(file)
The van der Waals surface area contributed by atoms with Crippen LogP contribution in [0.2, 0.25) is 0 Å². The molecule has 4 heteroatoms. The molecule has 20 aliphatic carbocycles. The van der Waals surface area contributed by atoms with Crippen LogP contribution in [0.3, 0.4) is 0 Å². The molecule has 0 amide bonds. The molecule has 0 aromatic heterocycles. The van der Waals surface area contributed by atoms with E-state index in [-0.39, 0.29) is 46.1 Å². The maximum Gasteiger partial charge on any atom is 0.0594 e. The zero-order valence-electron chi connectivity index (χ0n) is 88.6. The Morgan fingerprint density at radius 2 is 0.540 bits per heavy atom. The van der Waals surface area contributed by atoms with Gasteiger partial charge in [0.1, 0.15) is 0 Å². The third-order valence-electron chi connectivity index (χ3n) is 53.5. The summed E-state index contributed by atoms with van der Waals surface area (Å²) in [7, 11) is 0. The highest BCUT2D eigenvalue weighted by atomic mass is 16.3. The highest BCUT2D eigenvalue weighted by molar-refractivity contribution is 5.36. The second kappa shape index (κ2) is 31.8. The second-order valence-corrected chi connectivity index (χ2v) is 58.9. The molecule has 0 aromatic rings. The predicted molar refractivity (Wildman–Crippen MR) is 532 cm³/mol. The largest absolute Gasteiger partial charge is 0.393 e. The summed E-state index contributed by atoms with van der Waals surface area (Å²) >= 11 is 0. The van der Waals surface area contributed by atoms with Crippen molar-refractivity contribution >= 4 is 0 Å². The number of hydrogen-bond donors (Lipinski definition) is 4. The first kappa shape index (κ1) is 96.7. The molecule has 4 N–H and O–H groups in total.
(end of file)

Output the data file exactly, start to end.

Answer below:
The van der Waals surface area contributed by atoms with Crippen LogP contribution in [0.2, 0.25) is 0 Å². The molecule has 4 heteroatoms. The molecule has 20 aliphatic carbocycles. The van der Waals surface area contributed by atoms with Crippen LogP contribution in [0.3, 0.4) is 0 Å². The molecule has 0 amide bonds. The molecule has 0 aromatic heterocycles. The van der Waals surface area contributed by atoms with E-state index in [-0.39, 0.29) is 46.1 Å². The maximum Gasteiger partial charge on any atom is 0.0594 e. The zero-order valence-electron chi connectivity index (χ0n) is 88.6. The Morgan fingerprint density at radius 2 is 0.540 bits per heavy atom. The van der Waals surface area contributed by atoms with Gasteiger partial charge in [0.1, 0.15) is 0 Å². The third-order valence-electron chi connectivity index (χ3n) is 53.5. The summed E-state index contributed by atoms with van der Waals surface area (Å²) in [7, 11) is 0. The highest BCUT2D eigenvalue weighted by atomic mass is 16.3. The highest BCUT2D eigenvalue weighted by molar-refractivity contribution is 5.36. The second kappa shape index (κ2) is 31.8. The second-order valence-corrected chi connectivity index (χ2v) is 58.9. The molecule has 0 aromatic rings. The predicted molar refractivity (Wildman–Crippen MR) is 532 cm³/mol. The largest absolute Gasteiger partial charge is 0.393 e. The summed E-state index contributed by atoms with van der Waals surface area (Å²) >= 11 is 0. The van der Waals surface area contributed by atoms with Crippen molar-refractivity contribution >= 4 is 0 Å². The number of hydrogen-bond donors (Lipinski definition) is 4. The first kappa shape index (κ1) is 96.7. The molecule has 4 N–H and O–H groups in total.